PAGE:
Chief Justice Saqib Nisar observed that if three is a dire need of establishing cancer hospitals and the provinces fail to give importance to the issue and when the federal government takes initiative and work out a plan, allocate the funds and finally when it establishes these hospitals in provinces then would the provinces claim the ownership of these hospitals? He questioned how is this possible that the federal government establish hospitals and leave it at the hands of the provinces.

Raza Rabbani submitted that if there is any anomaly, the court may refer the matter to the Parliament to resolve it. “You have passed the 18th Amendment and now it’s our job to interpret it,” Justice Ijazul Ahsen told Raza Rabbani.

The hearing of the case will resume today (Friday). Meanwhile, Chief Justice Saqib Nisar remarked during hearing of a case pertaining to increasing the number of judges in the Islamabad High Court (IHC) that it has been four months since the incumbent government took over reins of the country, but it could not pass one bill.

Advocate general Islamabad informed the court that the federal cabinet has accepted recommendations regarding appointment of judges. Justice Saqib Nisar said he should be informed through proper channel as to what legislation has been made. He directed the advocate general to inquire about the matter from secretary law, saying that the high court was unable to function in current situation.

The chief justice also directed the secretary law to table draft legislation prepared by the government in the Parliament. Last week, the chief justice had asked the government to look into the matter of increase in the number of IHC judges, or else the apex court would take a suo motu notice.

Meanwhile, the Supreme Court issued an interim order in the Asghar Khan case. As per details, the apex court on Dec 31 issued notices to the legal heirs of late Air Marshal Asghar Khan after the Federal Investigation Agency (FIA) recommended the court to close the case, citing its inability to collect evidence needed to initiate criminal proceedings.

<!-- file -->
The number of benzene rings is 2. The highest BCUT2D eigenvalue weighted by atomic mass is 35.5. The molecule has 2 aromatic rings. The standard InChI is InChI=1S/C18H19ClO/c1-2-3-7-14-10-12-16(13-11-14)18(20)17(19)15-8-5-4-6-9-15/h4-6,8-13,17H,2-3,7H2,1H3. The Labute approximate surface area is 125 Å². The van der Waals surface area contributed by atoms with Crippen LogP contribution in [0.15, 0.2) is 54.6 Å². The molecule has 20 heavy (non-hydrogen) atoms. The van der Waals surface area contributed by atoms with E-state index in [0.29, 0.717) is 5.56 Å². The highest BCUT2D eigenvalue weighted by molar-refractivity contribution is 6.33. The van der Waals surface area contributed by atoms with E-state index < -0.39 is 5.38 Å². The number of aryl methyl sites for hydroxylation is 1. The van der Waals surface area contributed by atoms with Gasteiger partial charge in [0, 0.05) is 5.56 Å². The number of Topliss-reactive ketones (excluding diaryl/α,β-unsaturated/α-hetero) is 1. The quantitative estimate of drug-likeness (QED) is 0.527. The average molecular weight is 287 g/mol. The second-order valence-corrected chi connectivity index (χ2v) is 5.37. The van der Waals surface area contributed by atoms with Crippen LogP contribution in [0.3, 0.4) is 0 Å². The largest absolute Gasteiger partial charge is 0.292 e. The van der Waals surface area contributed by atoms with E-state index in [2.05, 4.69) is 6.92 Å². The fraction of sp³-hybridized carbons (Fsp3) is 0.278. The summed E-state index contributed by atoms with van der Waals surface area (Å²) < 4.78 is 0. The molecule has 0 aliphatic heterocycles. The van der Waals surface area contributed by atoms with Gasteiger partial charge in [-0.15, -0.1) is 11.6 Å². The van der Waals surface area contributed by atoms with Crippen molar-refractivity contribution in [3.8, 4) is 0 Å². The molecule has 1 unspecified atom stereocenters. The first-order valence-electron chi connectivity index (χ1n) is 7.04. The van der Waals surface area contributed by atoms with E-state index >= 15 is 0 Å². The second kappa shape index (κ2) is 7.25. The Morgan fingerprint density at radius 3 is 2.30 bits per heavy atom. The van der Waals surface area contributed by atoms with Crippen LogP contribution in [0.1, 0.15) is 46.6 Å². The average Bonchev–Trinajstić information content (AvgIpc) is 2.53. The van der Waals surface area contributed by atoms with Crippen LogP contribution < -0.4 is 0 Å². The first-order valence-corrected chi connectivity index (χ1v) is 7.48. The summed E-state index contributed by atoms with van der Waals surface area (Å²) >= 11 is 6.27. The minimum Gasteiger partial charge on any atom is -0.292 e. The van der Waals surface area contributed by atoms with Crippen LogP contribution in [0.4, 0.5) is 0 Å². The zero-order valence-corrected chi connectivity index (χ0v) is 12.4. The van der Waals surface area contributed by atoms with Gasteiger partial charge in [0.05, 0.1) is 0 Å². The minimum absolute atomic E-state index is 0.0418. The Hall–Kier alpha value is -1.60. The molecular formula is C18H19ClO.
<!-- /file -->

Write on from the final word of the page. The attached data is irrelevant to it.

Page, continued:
“Notices have been issued to determine whether money was given to politicians or not,” the interim order stated. “The statements of witnesses were contradictory,” it said. The order further states, “Those who were party to the case, are not aware of the receipts nor mode or time of payments. Related banks did not cooperate with FIA either and did not give the record for the past 24 years.”

A relevant paragraph from the report submitted by the JIT was also included in the top court’s order. The hearing was adjourned for one week. A three-member bench of the apex court also heard a case on population control.

Justice Saqib Nisar expressed dissatisfaction on the measures being taken by the federal government concerning population growth in the country. “This issue is far bigger than the need of dams,” he said, adding that advertisement launched by the government was not enough to control the population, and instead an “action plan” was required. Subsequently, he issued strict directives to the government for formulating the plan till January 14.

“National issues cannot be curbed without controlling the rapid increase in population,” he said, adding that the state’s resources have been depleting fast, and the land available for agriculture has been shrinking.

The attorney general informed the bench that a digital media-run awareness campaign was underway, and sought more time for implementation of certain effective measures in this regard. The health secretary informed the bench that two of the provinces have already formulated population control programmes.

The court adjourned the hearing till January 14.

In another case, the chief justice rejected the CDA and Ministry Of Defence’s explanation on why the Shahra-e-Suharwardy at Aabpara junction remains closed despite court orders. The ministry of defence’s representative told the apex court that it had handed over the road to the Capital Development Authority (CDA) but that some maintenance work was still going on.

CDA’s director roads appraised the court that one side of the road was given to the CDA but that the other was kept by the ministry due to security concerns. “Since double-side traffic cannot flow through a single side, we are expanding the road,” said the CDA official.

“It means that our orders were not acted upon,” an Justice Saqib Nisar remarked. The court directed the CDA to submit an application stating that it has not been given the control of both the sides of the road and also attach pictures with it. The Supreme Court had taken notice of the sealing off of the Shahra-i-Suharwardy at Aabpara junction in March last year.